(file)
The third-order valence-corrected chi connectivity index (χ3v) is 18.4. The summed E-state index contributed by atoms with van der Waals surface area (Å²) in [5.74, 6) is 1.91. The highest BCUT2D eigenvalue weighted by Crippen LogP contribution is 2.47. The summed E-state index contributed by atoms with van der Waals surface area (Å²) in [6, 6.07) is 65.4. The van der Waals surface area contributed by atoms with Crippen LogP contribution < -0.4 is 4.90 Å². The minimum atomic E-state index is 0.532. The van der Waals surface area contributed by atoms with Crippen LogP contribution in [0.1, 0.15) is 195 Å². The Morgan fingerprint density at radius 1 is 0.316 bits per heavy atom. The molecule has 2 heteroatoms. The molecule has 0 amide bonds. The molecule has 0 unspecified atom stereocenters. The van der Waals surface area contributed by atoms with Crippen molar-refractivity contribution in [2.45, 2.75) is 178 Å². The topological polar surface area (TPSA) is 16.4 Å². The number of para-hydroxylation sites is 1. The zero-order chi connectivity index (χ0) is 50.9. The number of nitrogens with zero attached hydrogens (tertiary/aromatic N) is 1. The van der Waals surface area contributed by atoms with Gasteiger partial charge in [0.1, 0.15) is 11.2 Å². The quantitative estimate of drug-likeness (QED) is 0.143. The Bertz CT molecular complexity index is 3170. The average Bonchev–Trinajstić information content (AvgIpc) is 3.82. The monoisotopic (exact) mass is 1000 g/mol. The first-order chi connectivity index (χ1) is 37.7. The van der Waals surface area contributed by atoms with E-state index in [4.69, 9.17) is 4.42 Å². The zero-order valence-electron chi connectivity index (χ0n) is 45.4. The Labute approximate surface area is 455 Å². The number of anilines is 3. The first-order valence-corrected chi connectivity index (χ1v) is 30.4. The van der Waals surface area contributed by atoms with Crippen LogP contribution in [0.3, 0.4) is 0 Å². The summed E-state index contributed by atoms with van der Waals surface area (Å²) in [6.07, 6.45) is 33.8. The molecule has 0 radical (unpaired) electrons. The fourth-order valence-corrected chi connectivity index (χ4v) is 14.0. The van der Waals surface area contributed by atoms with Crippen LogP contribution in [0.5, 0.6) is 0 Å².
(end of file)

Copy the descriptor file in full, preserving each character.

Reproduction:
The third-order valence-corrected chi connectivity index (χ3v) is 18.4. The summed E-state index contributed by atoms with van der Waals surface area (Å²) in [5.74, 6) is 1.91. The highest BCUT2D eigenvalue weighted by Crippen LogP contribution is 2.47. The summed E-state index contributed by atoms with van der Waals surface area (Å²) in [6, 6.07) is 65.4. The van der Waals surface area contributed by atoms with Crippen LogP contribution < -0.4 is 4.90 Å². The minimum atomic E-state index is 0.532. The van der Waals surface area contributed by atoms with Crippen LogP contribution in [0.1, 0.15) is 195 Å². The Morgan fingerprint density at radius 1 is 0.316 bits per heavy atom. The molecule has 2 heteroatoms. The molecule has 0 amide bonds. The molecule has 0 unspecified atom stereocenters. The van der Waals surface area contributed by atoms with Crippen molar-refractivity contribution in [2.45, 2.75) is 178 Å². The topological polar surface area (TPSA) is 16.4 Å². The number of para-hydroxylation sites is 1. The zero-order chi connectivity index (χ0) is 50.9. The number of nitrogens with zero attached hydrogens (tertiary/aromatic N) is 1. The van der Waals surface area contributed by atoms with Gasteiger partial charge in [0.1, 0.15) is 11.2 Å². The quantitative estimate of drug-likeness (QED) is 0.143. The Bertz CT molecular complexity index is 3170. The average Bonchev–Trinajstić information content (AvgIpc) is 3.82. The monoisotopic (exact) mass is 1000 g/mol. The first-order chi connectivity index (χ1) is 37.7. The van der Waals surface area contributed by atoms with E-state index in [4.69, 9.17) is 4.42 Å². The zero-order valence-electron chi connectivity index (χ0n) is 45.4. The Labute approximate surface area is 455 Å². The number of anilines is 3. The first-order valence-corrected chi connectivity index (χ1v) is 30.4. The van der Waals surface area contributed by atoms with Crippen LogP contribution in [0.3, 0.4) is 0 Å². The summed E-state index contributed by atoms with van der Waals surface area (Å²) in [6.07, 6.45) is 33.8. The molecule has 0 radical (unpaired) electrons. The fourth-order valence-corrected chi connectivity index (χ4v) is 14.0. The van der Waals surface area contributed by atoms with Crippen LogP contribution in [0.5, 0.6) is 0 Å².